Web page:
What is puzzling in the precious metals space is the underperformance of silver in comparison with gold during the latter’s very sharp recent price rise. Historically silver tends to outperform gold percentage wise when the latter is rising sharply. This time around, so far, this has not been the case, Silver guru Ted Butler puts this down to continued price manipulation on the U.S. COMEX Futures Exchange – see: http://silverseek.com/commentary/stranger-fiction-17678 for his latest outspoken commentary on this subject, and who he sees as the main culprits.
Meanwhile appended below is Stefan Gleason’s latest commentary from Money Metals Exchange, where he predicts a potentially explosive rise in the silver price should gold continue its upwards path. Gleason heads up a precious metals trading business in the U.S. so he does have an interest in higher prices, but his views on the current silver situation are echoed by many perhaps more impartial observers too:
Will Silver Soon Follow Gold’s Lead?
To be sure, there is also the possibility of some retracing and back-testing this summer before the $1,400 level is conquered for good.
The fall and winter periods are typically more conducive to big precious metals rallies.
Seasonality, however, isn’t a dependable trading tool. Some technical analysts (who will go unnamed here) wrongly turned bearish on gold and gold stocks after they put in a disappointing early spring performance and were thought to be headed straight into the summer doldrums.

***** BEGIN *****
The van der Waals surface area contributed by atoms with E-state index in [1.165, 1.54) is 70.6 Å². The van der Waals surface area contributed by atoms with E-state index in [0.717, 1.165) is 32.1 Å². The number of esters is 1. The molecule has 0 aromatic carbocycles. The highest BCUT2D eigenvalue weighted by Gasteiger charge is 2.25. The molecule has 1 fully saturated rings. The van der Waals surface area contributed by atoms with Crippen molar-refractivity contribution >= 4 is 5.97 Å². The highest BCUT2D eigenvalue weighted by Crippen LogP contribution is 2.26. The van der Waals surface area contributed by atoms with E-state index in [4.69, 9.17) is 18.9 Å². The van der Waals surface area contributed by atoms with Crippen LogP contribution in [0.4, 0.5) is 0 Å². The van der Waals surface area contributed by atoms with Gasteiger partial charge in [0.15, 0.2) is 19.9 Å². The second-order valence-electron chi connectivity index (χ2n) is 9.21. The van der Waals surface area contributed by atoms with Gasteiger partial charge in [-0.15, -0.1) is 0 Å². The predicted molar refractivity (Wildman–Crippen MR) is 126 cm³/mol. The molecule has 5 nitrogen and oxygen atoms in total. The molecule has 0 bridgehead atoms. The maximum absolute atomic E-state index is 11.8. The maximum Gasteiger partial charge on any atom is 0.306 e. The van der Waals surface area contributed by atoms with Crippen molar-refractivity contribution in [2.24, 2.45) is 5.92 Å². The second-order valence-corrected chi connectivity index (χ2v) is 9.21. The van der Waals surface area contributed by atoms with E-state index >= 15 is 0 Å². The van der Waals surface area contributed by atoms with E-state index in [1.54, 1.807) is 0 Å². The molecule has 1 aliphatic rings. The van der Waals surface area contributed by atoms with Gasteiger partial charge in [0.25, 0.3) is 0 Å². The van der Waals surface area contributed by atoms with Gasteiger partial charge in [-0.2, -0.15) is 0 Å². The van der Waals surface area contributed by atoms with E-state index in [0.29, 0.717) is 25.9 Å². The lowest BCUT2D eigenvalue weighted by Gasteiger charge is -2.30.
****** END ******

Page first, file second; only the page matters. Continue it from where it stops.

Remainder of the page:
Instead, the summer solstice arrived with gold’s chart displaying a powerfully bullish long-term setup.
The one glaring problem with the current setup in precious metals markets: silver hasn’t yet confirmed gold’s breakout.
Silver needs to break above $15.50, then $16.00 (the last intermediate cycle high) in order to establish a bullish trend on par with gold’s.
The white metal’s lagging price performance in recent months has resulted in it trading at its biggest discount to gold in three decades.
Hardy silver bugs are excited at this rare opportunity to buy more ounces on the cheap. Others are understandably concerned that silver isn’t showing any leadership during rallies in the metals sector.
Silver, being a smaller and naturally more volatile market than gold, is supposed to amplify gold’s moves on both the upside and downside. So why is silver instead acting like an anemic version of gold?
Lots of reasons can be proffered – from record central bank buying of gold, to silver’s reliance on industrial demand, to low (official) inflation, to market manipulation.
It probably comes down largely to investor psychology. When precious metals markets have been out of the “mainstream” news cycle for years – trumped by a rising stock market and the rise of digital currencies – the general public won’t be interested in precious metals.
The super-rich and large institutional investors who are more apt to take contrarian positions in overlooked assets generally prefer gold over silver because it is more convenient for them to accumulate in large quantities.
We are still in the stealth phase of a precious metals bull market. When we enter the public participation phase – and demand for physical bullion increases – we have no doubt that silver will shine.